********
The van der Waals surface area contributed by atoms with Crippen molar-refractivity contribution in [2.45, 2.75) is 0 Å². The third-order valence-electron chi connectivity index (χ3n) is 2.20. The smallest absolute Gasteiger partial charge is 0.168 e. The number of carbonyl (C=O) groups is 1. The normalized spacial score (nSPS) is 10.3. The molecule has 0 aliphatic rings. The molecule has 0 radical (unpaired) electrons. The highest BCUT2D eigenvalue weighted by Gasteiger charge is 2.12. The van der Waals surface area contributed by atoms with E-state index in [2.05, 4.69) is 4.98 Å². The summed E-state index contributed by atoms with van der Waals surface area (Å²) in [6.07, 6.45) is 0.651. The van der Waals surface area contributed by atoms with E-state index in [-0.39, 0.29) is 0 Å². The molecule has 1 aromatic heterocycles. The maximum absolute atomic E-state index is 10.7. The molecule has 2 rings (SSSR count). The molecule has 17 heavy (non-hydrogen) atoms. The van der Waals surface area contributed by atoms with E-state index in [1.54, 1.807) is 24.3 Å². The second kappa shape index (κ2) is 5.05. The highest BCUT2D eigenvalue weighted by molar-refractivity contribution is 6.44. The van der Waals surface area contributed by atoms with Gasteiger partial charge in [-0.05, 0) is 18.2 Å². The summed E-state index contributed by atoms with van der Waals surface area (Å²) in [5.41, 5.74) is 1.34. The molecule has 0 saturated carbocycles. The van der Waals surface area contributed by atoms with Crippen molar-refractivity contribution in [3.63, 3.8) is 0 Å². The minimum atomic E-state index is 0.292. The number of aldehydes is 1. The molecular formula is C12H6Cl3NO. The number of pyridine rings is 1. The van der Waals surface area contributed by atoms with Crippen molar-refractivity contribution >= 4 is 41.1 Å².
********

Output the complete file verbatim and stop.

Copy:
The van der Waals surface area contributed by atoms with Crippen molar-refractivity contribution in [2.45, 2.75) is 0 Å². The third-order valence-electron chi connectivity index (χ3n) is 2.20. The smallest absolute Gasteiger partial charge is 0.168 e. The number of carbonyl (C=O) groups is 1. The normalized spacial score (nSPS) is 10.3. The molecule has 0 aliphatic rings. The molecule has 0 radical (unpaired) electrons. The highest BCUT2D eigenvalue weighted by Gasteiger charge is 2.12. The van der Waals surface area contributed by atoms with E-state index in [2.05, 4.69) is 4.98 Å². The summed E-state index contributed by atoms with van der Waals surface area (Å²) in [6.07, 6.45) is 0.651. The van der Waals surface area contributed by atoms with E-state index in [-0.39, 0.29) is 0 Å². The molecule has 1 aromatic heterocycles. The maximum absolute atomic E-state index is 10.7. The molecule has 2 rings (SSSR count). The molecule has 17 heavy (non-hydrogen) atoms. The van der Waals surface area contributed by atoms with E-state index in [1.54, 1.807) is 24.3 Å². The second kappa shape index (κ2) is 5.05. The highest BCUT2D eigenvalue weighted by molar-refractivity contribution is 6.44. The van der Waals surface area contributed by atoms with Gasteiger partial charge in [-0.05, 0) is 18.2 Å². The summed E-state index contributed by atoms with van der Waals surface area (Å²) in [5.41, 5.74) is 1.34. The molecule has 0 saturated carbocycles. The van der Waals surface area contributed by atoms with Crippen molar-refractivity contribution in [3.63, 3.8) is 0 Å². The minimum atomic E-state index is 0.292. The number of aldehydes is 1. The molecular formula is C12H6Cl3NO. The number of pyridine rings is 1. The van der Waals surface area contributed by atoms with Crippen molar-refractivity contribution >= 4 is 41.1 Å².